Although wind turbines are essential in wind energy development, the massive-vaned device has been linked to the widespread mortality of bats, particularly in the Appalachian Mountains.
Scientists know which bat species are being killed, but little is known about how the animals are moving across the area, the number of their population, and what their genetic diversity is.
Now, a new study conducted by the University of Maryland Center for Environmental Science has tracked down the origins of the dead bats using chemical fingerprints.
The highest bat mortality rates all over the world have been recorded at the wind energy sites along the Appalachian Mountains. Two of the species that comprise the majority of turbine-related deaths in North America are the eastern red bat (Lasiurus borealis) and the hoary bat (Lasiurus cinereus).
Associate Professor David Nelson, co-author of the study, said their research aims to help conservationists understand: are these the species we should be concerned about?
Examining The Chemical Fingerprint
Nelson and his colleagues used a combination of genetic analysis and stable isotope for the first time to evaluate the impacts of wind energy development on bats in the Appalachian region.
The research team used stable hydrogen isotopes - some kind of chemical fingerprint - to reveal where the bats have been despite having flown long distances.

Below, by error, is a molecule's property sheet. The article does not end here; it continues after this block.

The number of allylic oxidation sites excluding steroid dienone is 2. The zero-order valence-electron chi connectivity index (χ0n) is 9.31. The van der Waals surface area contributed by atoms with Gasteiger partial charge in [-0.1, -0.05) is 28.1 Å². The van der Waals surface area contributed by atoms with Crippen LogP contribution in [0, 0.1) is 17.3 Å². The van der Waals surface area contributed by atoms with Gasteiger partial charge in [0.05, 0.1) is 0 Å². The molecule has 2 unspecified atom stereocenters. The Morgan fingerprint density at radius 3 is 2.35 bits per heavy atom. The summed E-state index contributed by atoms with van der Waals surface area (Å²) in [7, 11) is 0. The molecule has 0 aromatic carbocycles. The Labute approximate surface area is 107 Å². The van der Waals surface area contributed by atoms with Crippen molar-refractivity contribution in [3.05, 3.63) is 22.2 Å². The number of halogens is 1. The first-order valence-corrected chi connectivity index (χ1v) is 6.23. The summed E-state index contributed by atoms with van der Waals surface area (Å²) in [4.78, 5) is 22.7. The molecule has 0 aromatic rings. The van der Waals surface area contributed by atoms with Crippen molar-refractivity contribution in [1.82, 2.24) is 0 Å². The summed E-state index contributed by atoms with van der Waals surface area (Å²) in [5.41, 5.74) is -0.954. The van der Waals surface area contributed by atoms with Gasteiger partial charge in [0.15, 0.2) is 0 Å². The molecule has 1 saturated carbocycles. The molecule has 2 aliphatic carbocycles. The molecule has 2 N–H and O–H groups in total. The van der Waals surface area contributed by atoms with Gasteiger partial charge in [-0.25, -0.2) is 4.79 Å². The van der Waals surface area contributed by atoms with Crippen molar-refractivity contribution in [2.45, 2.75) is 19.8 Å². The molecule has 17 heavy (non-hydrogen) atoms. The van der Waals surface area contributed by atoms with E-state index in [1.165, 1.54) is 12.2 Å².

Various forms of hydrogen exist in water depending on where it falls. Rain from higher elevations has a different signature than rain from lower elevations, and the differences are recorded in the hair of each bat.
Scientists can then analyze the bat hair and use the hydrogen isotope signature to find out where the animals spent their summer, which is a time when these animals molt and grow in new fur.
The team also extracted DNA from the bats' wing tissue to examine their genes. This will help experts understand how capable the species are to adapt to an increase of deaths in their population.
How Wind Energy Development Affects Bat Populations
Researchers found that half of the eastern red bats that were killed were not local residents, and may have spent their summer at places far from the wind turbines.
In contrast, almost all of the hoary bats spent their summer in the Appalachian region.
The eastern red bats represented one massive population, while the hoary bats represented a small group of bats.
The team's findings suggest that intensive wind energy development affects bat populations differently. The larger populations of red bats are potentially more able to cope with wind turbine-associated deaths than the relatively smaller population of hoary bats.
Cortney Pylant, the lead author of the new research, said it is often difficult to understand the impact of turbine-related deaths among bats because of the lack of data.
"Studies such as this can help to identify species and populations at particular risk," added Pylant.
The study is featured in the journal Ecological Applications.